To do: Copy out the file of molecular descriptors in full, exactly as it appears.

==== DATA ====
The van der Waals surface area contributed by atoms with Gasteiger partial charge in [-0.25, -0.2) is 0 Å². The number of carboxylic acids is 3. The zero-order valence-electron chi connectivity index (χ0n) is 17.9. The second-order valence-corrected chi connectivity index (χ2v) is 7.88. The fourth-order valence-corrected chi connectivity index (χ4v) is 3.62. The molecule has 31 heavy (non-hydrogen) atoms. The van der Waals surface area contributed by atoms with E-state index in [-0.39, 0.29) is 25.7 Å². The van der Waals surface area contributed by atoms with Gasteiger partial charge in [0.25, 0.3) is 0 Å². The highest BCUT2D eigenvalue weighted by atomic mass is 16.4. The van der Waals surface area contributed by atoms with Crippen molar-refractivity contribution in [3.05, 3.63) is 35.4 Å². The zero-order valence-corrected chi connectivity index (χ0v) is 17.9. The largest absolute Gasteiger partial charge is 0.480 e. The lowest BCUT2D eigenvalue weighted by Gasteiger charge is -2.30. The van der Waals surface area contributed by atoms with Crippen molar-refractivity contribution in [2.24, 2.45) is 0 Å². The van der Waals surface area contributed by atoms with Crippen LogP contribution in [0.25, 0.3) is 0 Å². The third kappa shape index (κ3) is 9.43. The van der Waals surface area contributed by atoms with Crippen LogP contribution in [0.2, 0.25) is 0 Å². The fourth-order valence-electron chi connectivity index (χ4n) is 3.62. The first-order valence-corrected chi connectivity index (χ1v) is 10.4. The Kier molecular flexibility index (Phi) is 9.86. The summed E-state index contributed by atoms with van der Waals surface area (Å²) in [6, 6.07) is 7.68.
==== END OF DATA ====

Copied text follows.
The van der Waals surface area contributed by atoms with Gasteiger partial charge in [-0.25, -0.2) is 0 Å². The number of carboxylic acids is 3. The zero-order valence-electron chi connectivity index (χ0n) is 17.9. The second-order valence-corrected chi connectivity index (χ2v) is 7.88. The fourth-order valence-corrected chi connectivity index (χ4v) is 3.62. The molecule has 31 heavy (non-hydrogen) atoms. The van der Waals surface area contributed by atoms with E-state index in [-0.39, 0.29) is 25.7 Å². The van der Waals surface area contributed by atoms with Gasteiger partial charge in [0.25, 0.3) is 0 Å². The highest BCUT2D eigenvalue weighted by atomic mass is 16.4. The van der Waals surface area contributed by atoms with Crippen molar-refractivity contribution in [3.05, 3.63) is 35.4 Å². The zero-order valence-corrected chi connectivity index (χ0v) is 17.9. The largest absolute Gasteiger partial charge is 0.480 e. The lowest BCUT2D eigenvalue weighted by Gasteiger charge is -2.30. The van der Waals surface area contributed by atoms with Crippen molar-refractivity contribution in [2.24, 2.45) is 0 Å². The van der Waals surface area contributed by atoms with Crippen LogP contribution in [0.25, 0.3) is 0 Å². The third kappa shape index (κ3) is 9.43. The van der Waals surface area contributed by atoms with Crippen LogP contribution in [0.2, 0.25) is 0 Å². The fourth-order valence-electron chi connectivity index (χ4n) is 3.62. The first-order valence-corrected chi connectivity index (χ1v) is 10.4. The Kier molecular flexibility index (Phi) is 9.86. The summed E-state index contributed by atoms with van der Waals surface area (Å²) in [6, 6.07) is 7.68.